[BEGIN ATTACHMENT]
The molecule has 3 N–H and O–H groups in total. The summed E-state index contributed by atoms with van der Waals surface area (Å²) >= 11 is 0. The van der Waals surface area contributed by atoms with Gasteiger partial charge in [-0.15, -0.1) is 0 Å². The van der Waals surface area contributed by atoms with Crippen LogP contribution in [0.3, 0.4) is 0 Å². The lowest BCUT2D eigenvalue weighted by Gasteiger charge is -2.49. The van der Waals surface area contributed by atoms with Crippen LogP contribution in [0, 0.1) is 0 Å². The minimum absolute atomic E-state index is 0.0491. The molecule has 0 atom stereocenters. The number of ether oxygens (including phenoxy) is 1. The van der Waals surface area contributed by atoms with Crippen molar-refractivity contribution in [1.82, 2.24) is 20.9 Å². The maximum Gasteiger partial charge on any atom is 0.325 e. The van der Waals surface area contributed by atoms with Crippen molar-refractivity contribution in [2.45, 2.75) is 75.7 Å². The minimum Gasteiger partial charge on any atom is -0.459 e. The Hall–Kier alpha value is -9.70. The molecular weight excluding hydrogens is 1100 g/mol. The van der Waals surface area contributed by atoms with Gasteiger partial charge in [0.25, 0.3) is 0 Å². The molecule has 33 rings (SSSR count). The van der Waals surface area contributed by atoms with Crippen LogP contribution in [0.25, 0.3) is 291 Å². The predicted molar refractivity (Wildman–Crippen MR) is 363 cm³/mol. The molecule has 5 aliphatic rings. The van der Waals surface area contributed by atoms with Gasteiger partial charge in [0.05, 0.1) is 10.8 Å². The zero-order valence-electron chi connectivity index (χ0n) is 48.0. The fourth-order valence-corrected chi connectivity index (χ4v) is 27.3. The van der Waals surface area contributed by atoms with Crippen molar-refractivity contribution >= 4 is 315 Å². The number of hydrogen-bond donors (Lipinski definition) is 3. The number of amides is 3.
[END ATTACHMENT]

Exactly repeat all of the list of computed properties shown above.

The molecule has 3 N–H and O–H groups in total. The summed E-state index contributed by atoms with van der Waals surface area (Å²) >= 11 is 0. The van der Waals surface area contributed by atoms with Gasteiger partial charge in [-0.15, -0.1) is 0 Å². The van der Waals surface area contributed by atoms with Crippen LogP contribution in [0.3, 0.4) is 0 Å². The lowest BCUT2D eigenvalue weighted by Gasteiger charge is -2.49. The van der Waals surface area contributed by atoms with Crippen LogP contribution in [0, 0.1) is 0 Å². The minimum absolute atomic E-state index is 0.0491. The molecule has 0 atom stereocenters. The number of ether oxygens (including phenoxy) is 1. The van der Waals surface area contributed by atoms with Crippen molar-refractivity contribution in [1.82, 2.24) is 20.9 Å². The maximum Gasteiger partial charge on any atom is 0.325 e. The van der Waals surface area contributed by atoms with Crippen molar-refractivity contribution in [2.45, 2.75) is 75.7 Å². The minimum Gasteiger partial charge on any atom is -0.459 e. The Hall–Kier alpha value is -9.70. The molecular weight excluding hydrogens is 1100 g/mol. The van der Waals surface area contributed by atoms with Gasteiger partial charge in [0.25, 0.3) is 0 Å². The molecule has 33 rings (SSSR count). The van der Waals surface area contributed by atoms with Crippen LogP contribution in [0.25, 0.3) is 291 Å². The predicted molar refractivity (Wildman–Crippen MR) is 363 cm³/mol. The molecule has 5 aliphatic rings. The van der Waals surface area contributed by atoms with Gasteiger partial charge in [0.05, 0.1) is 10.8 Å². The zero-order valence-electron chi connectivity index (χ0n) is 48.0. The fourth-order valence-corrected chi connectivity index (χ4v) is 27.3. The van der Waals surface area contributed by atoms with Crippen molar-refractivity contribution >= 4 is 315 Å². The number of hydrogen-bond donors (Lipinski definition) is 3. The number of amides is 3.